A Sommelier Opens Up About The Truly Gross Sexism She's Faced In The Wine World

It’s 2017, and yet women are still fighting for equality. Data suggests it will take until 2152 to close the gender wage gap, but it shouldn’t take a century to get what we want. We want more, and Refinery29 is here to help — because 135 years is too long to wait for what we deserve today.
In 1943, the New York Times reported on a curious restaurant oddity: New York City’s first — and at that time, only — female sommelier. This sommeliére, who worked at the Algonquin hotel in Times Square, was commended not for her knowledge of wines or skill picking bottles for her guests, but for her ability to humor men and appropriately defer to them.
She “has learned the knack — the envy of many a wife — of being respectful yet not obsequious; of getting her way without offending male vanity,” wrote the Times. She thrived as a woman in the role of sommelier, a job that belonged almost exclusively to men, because she didn’t try to act smart. “One reason she gets along so well with the men,” the piece continued, “is that she sticks to things she knows something about.” Although the woman was named Elizabeth Bird, she also patiently endured her boss’ inexplicable decision to rename her “Francine.”
The earliest reference to New York City’s sommeliers dates back to a classified ad from 1852, which means it took nearly a century for women to break into the city’s wine army. Since then, the progress of XX chromosomes into the good ol’ boys club of wine connoisseurship — in wineries, collectors’ circles, on the restaurant floor — has been slow: As of the time of this writing, 86% of Master Sommeliers, who have achieved the top certification available to restaurant wine pros, are men. Even so, the last few years have seen a flurry of feature stories trumpeting “The Rise of the Female Sommelier,” announcing it’s time to “Make Way for Women” as they claim their places in cellars around the world.
For the past three years, I’ve explored the allegedly enlightened era of gender equality in restaurants while I trained and worked as a sommelier. I quit my job as the executive tech editor at The Huffington Post, got hired as a “cellar rat” — the lowest of the low in the wine industry — and from there embarked on a journey that took me through Michelin-starred restaurants, Trump-country eateries, collectors’ wine “orgies,” and scientists’ labs (all of which eventually led to my book, Cork Dork).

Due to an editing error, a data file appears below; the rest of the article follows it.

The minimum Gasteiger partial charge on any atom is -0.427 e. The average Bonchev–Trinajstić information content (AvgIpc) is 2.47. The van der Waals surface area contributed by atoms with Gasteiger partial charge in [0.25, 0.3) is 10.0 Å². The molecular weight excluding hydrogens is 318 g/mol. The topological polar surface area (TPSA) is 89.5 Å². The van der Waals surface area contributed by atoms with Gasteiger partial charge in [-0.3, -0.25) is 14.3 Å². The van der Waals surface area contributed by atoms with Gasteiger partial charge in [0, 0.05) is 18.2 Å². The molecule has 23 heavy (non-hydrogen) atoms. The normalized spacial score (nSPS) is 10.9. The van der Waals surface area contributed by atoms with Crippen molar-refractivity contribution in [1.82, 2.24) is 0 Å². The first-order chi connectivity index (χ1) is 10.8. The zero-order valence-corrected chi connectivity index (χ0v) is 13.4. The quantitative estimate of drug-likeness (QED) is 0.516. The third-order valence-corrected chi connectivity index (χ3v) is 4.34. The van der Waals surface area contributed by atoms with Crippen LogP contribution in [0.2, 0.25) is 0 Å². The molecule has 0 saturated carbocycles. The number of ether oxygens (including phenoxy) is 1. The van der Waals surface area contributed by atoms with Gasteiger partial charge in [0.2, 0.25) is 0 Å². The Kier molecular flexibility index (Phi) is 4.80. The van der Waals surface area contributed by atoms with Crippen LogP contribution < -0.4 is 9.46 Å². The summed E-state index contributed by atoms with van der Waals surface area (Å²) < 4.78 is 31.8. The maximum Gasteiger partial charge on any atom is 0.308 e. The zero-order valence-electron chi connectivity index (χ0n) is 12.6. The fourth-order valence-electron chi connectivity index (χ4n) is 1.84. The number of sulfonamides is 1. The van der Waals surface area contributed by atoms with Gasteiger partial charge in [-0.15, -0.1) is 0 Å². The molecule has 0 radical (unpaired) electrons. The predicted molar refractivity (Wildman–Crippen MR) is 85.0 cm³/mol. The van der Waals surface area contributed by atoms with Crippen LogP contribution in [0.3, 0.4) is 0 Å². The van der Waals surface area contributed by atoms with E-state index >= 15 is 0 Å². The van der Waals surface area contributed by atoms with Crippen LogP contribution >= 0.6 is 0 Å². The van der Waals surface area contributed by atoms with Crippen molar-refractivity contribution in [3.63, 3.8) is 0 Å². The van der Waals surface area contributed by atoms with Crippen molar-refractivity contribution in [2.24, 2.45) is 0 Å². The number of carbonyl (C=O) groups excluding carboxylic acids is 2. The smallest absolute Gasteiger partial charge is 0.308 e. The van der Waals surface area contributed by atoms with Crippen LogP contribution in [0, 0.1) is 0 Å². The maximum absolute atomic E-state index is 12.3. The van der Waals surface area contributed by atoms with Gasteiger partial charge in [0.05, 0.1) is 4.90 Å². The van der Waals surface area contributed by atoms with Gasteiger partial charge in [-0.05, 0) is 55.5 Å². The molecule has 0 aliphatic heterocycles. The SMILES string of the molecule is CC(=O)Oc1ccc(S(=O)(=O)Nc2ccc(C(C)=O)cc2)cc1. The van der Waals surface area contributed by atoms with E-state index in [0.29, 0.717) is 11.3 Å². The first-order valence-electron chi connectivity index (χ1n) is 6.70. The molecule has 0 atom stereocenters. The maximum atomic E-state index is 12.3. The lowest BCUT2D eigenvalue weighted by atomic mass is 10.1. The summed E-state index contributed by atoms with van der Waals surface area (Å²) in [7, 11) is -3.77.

Initially, I was impressed by how little sommeliers resembled the stereotype of a humorless man in a pinstripe suit. More women than ever are pursuing careers in wine. At the restaurant where I worked, my boss was a woman, and so was her boss. My first few blind tasting groups were filled with women, whom I joined at 10 a.m. to sip wine and get schooled on spitting, and I watched female somms dominate cutthroat competitions. And why not? Compared to men, women who train their senses can discriminate far subtler differences in smell — particularly if they’re of childbearing age, research shows.
Yet, I quickly discovered I’d traded one male-dominated domain for another, where a lingering No Girls Allowed clubhouse mentality still shaped the status quo. Silicon Valley’s “brogrammers” dismissed potential dates as gold-digging “founder hounders” who were out to score big off a startup; Manhattan somms bemoaned some female guests as “cork blocks” who dissuaded male companions for splurging on fun bottles that would boost the check.
There was the blind tasting instructor who cracked off-color sexual double-entendres, nicknaming people who discussed a wine before savoring it “premature ejaculators,” or wondering“Did someone touch you inappropriately?” after a female classmate exclaimed at a wine’s aroma. There was the very senior sommelier who offered to let me stay in his “big” hotel room — not that I’d asked — and another who, while drunk, escalated from awkward attempts at flirting to full-out groping, despite knowing I was married.
There was also the auctioneer who informed me (along with a room full of our colleagues) that I’d provided him with hours of masturbation fodder. “In the first fifteen minutes I met her she gave me five to six hours of inspiration,” he said, nicknaming me his “future ex-wife.”